Pink Dianthus 'Uncle Teddy' (b)

👤 Non-toxic to humans
🐾 Non-toxic to pets
🌸 Blooming
🍪 Not edible
‍🌱 Easy-care
border carnation 'Uncle Teddy'


Dianthus 'Uncle Teddy' is a charming perennial plant known for its attractive, dense tufts of narrow, green leaves. The foliage provides a lush backdrop for the standout feature of this plant: the flowers. These blooms are sweetly fragrant and often emerge in a profusion of color that can range from shades of pink to whites or sometimes reds, each blossom typically sporting five petals with frilly or serrated edges that add to their ornamental appeal. The flowers are held above the foliage on sturdy stems and tend to bloom profusely during late spring through early summer, and may rebloom again if the spent flowers are removed. The overall impression of Dianthus 'Uncle Teddy' is one of delicate charm and colorful beauty, making it a favored choice for gardens and landscape displays where a splash of color and scent is desired.

Plant Info
Common Problems

About this plant

  • memoNames

    • Family


    • Synonyms

      Carnation, Pink, Sweet William.

    • Common names

      Dianthus 'Uncle Teddy'

  • skullToxicity

    • To humans

      The common name for Dianthus 'Uncle Teddy' is Carnation. Carnations are not considered toxic to humans. However, ingestion of any plant material can potentially cause mild gastrointestinal discomfort due to the presence of saponins. Symptoms could include nausea, vomiting, or diarrhea if consumed in large quantities.

    • To pets

      Carnation, the common name for Dianthus 'Uncle Teddy', is generally considered non-toxic to pets. However, some animals may experience mild gastrointestinal upset if they consume parts of the plant, with symptoms like vomiting or diarrhea. This would generally occur only if a large amount was ingested.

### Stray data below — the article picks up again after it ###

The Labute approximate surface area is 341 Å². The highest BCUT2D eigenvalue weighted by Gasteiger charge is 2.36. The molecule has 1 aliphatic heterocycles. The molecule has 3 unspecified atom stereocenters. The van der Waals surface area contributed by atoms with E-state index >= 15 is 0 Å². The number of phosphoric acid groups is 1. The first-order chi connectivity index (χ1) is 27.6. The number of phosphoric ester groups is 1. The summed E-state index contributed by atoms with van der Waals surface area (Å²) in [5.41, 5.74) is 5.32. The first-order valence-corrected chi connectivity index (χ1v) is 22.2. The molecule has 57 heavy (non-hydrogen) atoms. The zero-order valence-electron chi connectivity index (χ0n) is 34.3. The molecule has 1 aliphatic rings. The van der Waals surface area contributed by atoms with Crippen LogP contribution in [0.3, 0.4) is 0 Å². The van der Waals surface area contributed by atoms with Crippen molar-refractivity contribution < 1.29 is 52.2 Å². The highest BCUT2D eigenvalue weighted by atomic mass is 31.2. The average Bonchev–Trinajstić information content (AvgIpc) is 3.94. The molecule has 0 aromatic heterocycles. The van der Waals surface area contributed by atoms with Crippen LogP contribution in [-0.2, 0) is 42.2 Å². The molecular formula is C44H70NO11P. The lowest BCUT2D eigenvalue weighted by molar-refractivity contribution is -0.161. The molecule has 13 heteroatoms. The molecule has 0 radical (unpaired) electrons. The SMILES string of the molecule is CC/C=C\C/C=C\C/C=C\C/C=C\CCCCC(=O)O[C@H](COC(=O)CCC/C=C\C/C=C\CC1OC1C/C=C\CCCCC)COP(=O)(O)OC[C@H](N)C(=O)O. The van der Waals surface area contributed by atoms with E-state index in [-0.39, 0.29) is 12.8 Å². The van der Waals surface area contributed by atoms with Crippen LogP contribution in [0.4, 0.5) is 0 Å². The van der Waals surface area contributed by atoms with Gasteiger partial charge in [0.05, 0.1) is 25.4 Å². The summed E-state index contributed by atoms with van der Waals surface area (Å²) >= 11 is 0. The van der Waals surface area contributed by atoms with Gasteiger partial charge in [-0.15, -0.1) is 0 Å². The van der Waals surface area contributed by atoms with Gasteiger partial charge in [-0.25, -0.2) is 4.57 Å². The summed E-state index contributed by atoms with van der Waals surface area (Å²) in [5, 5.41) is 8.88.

• infoCharacteristics

    • Life cycle


    • Foliage type


    • Color of leaves


    • Flower color


    • Height

      1-2 feet (30-60 cm)

    • Spread

      1-2 feet (30-60 cm)

    • Plant type


    • Hardiness zones


    • Native area



  • money-bagGeneral Benefits

    • Attractive Flowers: Dianthus 'Uncle Teddy' produces bright, eye-catching flowers that add a splash of color to gardens and landscapes.
    • Drought Tolerance: Once established, they are quite drought-tolerant, making them suitable for xeriscaping or regions with low water availability.
    • Low Maintenance: They require minimal care beyond the occasional watering and deadheading to promote further blooming.
    • Cold Hardiness: This plant can withstand cold temperatures, making it a good choice for cooler climates.
    • Long Blooming Period: 'Uncle Teddy' has a lengthy blooming season, offering colors throughout spring and summer.
    • Attracts Pollinators: The flowers attract butterflies, bees, and other beneficial pollinators, supporting local ecosystems.
    • Fragrance: The blooms of Dianthus often have a delightful fragrance, which can add another layer of enjoyment to the garden setting.
    • Versatility: These plants are versatile and can be used in beds, borders, containers, and as edging plants, providing numerous design options.
    • Evergreen Foliage: Many Dianthus varieties, including 'Uncle Teddy', have evergreen foliage, providing year-round interest.

  • medicalMedical Properties

    This plant is not used for medical purposes.

  • windAir-purifying Qualities

    This plant is not specifically known for air purifying qualities.